Álvaro Semedo

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Álvaro Semedo
Alvaro Semedo.jpg
Álvaro Semedo, from a 1655 book
Born 1585 or 1586
Nisa, Portugal
Died 18 July 1658
Guangzhou, China
Nationality Portuguese
Occupation Jesuit missionry

Álvaro de Semedo (Latinized form: Alvarus de Semedo; Chinese: 曾德昭, Zeng Dezhao, earlier 謝務祿 Xie Wulu) (1585 or 1586,[1] - 18 July, 1658), was a Portuguese Jesuit missionary in China.

Life[edit]

Álvaro Semedo was born in Nisa, Portugal in 1585 or 1586. He entered Jesuit novitiate in 1602, and on 29 March 1608, he left for Goa and the Far East aboard Nossa Sra. do Vencimento. He arrived in Macau in 1610, and Nanjing in 1613. Along with another Jesuit, Alfonso Vagnoni, he was imprisoned during an anti-Christian campaign in Nanjing in 1616, and then sent back to Macau, where he stayed till 1621. [1]

As the persecution campaign in the mainland China abated, Fr. Semedo changed his Chinese name from Xie Wulu to Zeng Dezhao and re-entered China, now working in Jiangsu and Jiangnan provinces. He spent most of his term in China in the central and southern provinces; perhaps his only trip north was the one he made to Xi'an in 1625, during which he was the first European to see the recently unearthed Nestorian Stele.[1]

In 1636, Semedo went back to Europe as a procurator, sent by his order to recruit more people for the China mission and to ensure continued assistance from the church in Europe. During his sojourn in Europe, he published a long report on China, best known under its Spanish title, Imperio de la China.[1]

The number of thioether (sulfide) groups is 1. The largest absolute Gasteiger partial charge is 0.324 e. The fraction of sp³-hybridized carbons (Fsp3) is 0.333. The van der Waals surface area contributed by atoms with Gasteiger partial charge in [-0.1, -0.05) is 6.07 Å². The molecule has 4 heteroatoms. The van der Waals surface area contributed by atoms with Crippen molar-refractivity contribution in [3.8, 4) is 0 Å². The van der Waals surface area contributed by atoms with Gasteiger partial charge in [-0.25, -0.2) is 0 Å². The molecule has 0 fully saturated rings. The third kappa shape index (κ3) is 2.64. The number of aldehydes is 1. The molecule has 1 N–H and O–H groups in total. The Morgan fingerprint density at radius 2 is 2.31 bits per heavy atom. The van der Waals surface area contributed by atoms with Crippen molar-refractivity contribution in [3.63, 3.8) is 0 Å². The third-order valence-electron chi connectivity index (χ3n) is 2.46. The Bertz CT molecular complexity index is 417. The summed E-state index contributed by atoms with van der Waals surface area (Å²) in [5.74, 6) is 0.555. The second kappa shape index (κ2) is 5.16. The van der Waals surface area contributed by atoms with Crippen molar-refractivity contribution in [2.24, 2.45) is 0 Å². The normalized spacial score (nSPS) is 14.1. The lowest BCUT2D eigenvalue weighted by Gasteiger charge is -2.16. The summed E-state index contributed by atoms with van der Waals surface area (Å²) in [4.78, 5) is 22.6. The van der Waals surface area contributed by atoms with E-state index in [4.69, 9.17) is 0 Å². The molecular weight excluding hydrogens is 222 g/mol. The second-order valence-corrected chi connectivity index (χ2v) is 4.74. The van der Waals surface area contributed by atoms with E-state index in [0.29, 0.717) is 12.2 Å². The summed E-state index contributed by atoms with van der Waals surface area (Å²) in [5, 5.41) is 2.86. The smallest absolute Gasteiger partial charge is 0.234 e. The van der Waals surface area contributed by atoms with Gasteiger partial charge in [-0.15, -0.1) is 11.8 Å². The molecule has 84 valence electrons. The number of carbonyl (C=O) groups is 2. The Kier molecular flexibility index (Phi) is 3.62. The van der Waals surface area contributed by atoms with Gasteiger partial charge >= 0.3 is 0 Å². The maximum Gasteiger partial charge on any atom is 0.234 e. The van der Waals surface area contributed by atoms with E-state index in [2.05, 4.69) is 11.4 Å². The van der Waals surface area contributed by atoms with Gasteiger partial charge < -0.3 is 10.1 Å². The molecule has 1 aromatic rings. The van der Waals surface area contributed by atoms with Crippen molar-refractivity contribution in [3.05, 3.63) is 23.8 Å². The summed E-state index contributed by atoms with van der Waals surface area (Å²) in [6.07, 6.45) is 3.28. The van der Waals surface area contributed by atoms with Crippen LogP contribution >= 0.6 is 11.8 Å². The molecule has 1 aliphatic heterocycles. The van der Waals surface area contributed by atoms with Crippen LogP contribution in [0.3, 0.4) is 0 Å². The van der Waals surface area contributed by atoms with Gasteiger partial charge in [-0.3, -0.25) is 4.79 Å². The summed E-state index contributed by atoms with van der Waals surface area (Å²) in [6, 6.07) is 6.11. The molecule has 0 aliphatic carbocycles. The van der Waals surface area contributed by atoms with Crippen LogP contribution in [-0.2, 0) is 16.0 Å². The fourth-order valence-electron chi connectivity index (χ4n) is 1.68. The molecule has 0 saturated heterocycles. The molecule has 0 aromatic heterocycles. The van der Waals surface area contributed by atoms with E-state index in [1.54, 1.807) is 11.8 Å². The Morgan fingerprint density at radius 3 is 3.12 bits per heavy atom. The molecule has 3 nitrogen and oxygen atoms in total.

After his return to China, Semedo served in Guangzhou (Canton) as the Vice-Provincial of the Jesuit China Mission. During several years after the fall of Beijing to the Manchus in 1644, he continued to work with the Ming loyalist regimes in the Southern China (notably, sending Michał Boym to the court of the Southern Ming Yongli Emperor),[2] even as most of Jesuits elsewhere in China were switching their loyalty to the recently established Qing Dynasty. Once the Qing took Canton, Semedo was detained, but was freed a few months later, reportedly due to the interference of Beijing-based Johann Adam Schall von Bell.[1] He spent the rest of his life in Guangzhou, where he died.

Works by Álvaro Semedo online[edit]

References[edit]

  1. ^ a b c d e Mungello, David E. (1989). Curious Land: Jesuit Accommodation and the Origins of Sinology. University of Hawaii Press. p. 75. ISBN 0-8248-1219-0. . Mungello quotes sources for both 1585 and 1586 as Semedo's date of birth.
  2. ^ Mungello, p. 139

Literature[edit]

  • L. Carrington Goodrich & Chao-Ying Fang (red.): Dictionary of Ming Biography, 2 bd., New York/London: Columbia University Press 1976

External links[edit]